I remember it like it was yesterday: A small box arrived at my desk, and it was the sign I had truly arrived in the world of business. I had my own, personalized business card.
And back in the day, it really was the ultimate inexpensive marketing tool. Go to networking events, share your business card and get other people’s business cards in return. With the advent of ubiquitous internet access, social media and the like, many feel that the business card as a marketing tool is outdated – but I would have to disagree.
Business cards, even a relatively good stack of them, don’t take up much space so they are easy to keep in a purse or wallet. This makes is easy to always have a few with you regardless of the activity of the day. You never know when you might meet someone in a casual, social situation that could also be a good business contact. A quick exchange of cards won’t disrupt any festivities, but it does facilitate a meeting at a later date.
Even though they tend to be small, business cards are a great source of critical information. Not only do they have the best methods for contact, there is almost always a spot or two for a quick note or reminder. This is particularly useful when a quick transaction occurs that needs to be followed up in the future.
Create an Impression
With the availability of so many online printing options, it is very easy to create a very personalized card that reflects both your personality as well as your business image. It is also a vehicle for expressing your creativity, unique style and in some cases your product.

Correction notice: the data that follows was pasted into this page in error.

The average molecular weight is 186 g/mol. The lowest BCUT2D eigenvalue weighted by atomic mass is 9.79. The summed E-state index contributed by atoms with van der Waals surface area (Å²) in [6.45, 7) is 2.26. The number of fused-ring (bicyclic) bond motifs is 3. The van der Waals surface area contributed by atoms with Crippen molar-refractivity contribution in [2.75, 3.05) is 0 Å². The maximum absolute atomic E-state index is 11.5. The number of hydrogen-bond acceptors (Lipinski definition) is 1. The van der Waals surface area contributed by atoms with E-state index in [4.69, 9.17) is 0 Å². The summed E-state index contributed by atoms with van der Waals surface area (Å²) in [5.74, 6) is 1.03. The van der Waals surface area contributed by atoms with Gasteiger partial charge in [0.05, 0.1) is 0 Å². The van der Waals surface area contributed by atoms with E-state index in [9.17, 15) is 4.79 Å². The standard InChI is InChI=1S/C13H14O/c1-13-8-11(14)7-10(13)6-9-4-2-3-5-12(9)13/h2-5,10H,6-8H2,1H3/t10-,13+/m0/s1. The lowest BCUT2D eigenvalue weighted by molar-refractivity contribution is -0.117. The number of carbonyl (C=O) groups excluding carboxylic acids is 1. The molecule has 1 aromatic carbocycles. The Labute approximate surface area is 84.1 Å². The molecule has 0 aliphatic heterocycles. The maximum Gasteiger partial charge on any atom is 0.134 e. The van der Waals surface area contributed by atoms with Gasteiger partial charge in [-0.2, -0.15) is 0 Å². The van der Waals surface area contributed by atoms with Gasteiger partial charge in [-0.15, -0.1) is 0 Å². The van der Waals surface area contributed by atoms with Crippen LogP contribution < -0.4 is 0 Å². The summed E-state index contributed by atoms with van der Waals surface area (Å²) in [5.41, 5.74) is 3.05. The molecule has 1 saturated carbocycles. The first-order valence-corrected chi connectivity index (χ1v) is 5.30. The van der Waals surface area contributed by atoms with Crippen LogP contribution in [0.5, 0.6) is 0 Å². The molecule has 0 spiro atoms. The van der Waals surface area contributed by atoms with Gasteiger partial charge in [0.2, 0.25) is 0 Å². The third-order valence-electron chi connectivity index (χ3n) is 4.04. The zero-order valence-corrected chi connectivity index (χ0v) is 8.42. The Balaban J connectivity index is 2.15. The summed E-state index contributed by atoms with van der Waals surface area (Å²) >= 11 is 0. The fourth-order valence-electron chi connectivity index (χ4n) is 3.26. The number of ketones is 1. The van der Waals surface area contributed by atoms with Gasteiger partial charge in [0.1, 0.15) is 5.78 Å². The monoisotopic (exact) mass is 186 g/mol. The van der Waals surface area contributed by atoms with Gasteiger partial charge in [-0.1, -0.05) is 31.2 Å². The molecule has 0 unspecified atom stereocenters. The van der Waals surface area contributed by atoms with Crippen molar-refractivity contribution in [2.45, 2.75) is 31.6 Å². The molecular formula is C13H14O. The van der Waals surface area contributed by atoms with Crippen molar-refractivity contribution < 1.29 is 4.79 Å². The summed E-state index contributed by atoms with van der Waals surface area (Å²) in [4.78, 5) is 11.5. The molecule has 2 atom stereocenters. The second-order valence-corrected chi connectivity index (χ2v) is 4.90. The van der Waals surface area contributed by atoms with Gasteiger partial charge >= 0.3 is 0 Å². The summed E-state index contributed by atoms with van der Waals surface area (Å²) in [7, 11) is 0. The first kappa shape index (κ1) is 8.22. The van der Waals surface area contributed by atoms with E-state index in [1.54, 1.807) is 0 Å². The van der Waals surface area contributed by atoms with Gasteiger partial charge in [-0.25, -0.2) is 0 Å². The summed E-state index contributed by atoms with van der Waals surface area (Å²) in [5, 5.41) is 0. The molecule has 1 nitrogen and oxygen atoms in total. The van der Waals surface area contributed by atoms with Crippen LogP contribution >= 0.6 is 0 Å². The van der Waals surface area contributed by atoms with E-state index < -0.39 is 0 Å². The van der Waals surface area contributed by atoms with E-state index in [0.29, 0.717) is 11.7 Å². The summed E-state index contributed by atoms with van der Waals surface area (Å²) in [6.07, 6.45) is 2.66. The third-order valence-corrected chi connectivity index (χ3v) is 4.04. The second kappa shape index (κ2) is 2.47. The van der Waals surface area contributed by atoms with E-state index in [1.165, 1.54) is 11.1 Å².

Each card, even when purchases in relatively small quantities, is only pennies a piece. Although there are other types of marketing that may seem cheaper, most cards are given out to someone who has reasonable potential to be a future customer or business contact. Even when the card is just a reminder of an encounter, that may be all that is required.
No Technology Required
When batteries are dead or cell service is non-existent, business cards still facilitate a sharing of contact information. Even when technology is functioning at 100%, it is not always convenient to try and record all the pertinent data on the technological appliance of choice.
Why do I know all this to be true? Because in the past few weeks I have had a number of new opportunities come my way simply because I had a business card handy. In each case, if I hadn’t been able to give the person a business card, I am fairly certain the opportunity would have passed me by. So the business card as a marketing tool is old-school, but it still gets the job done.
Has a business card created an opportunity for you? I would love to hear your story.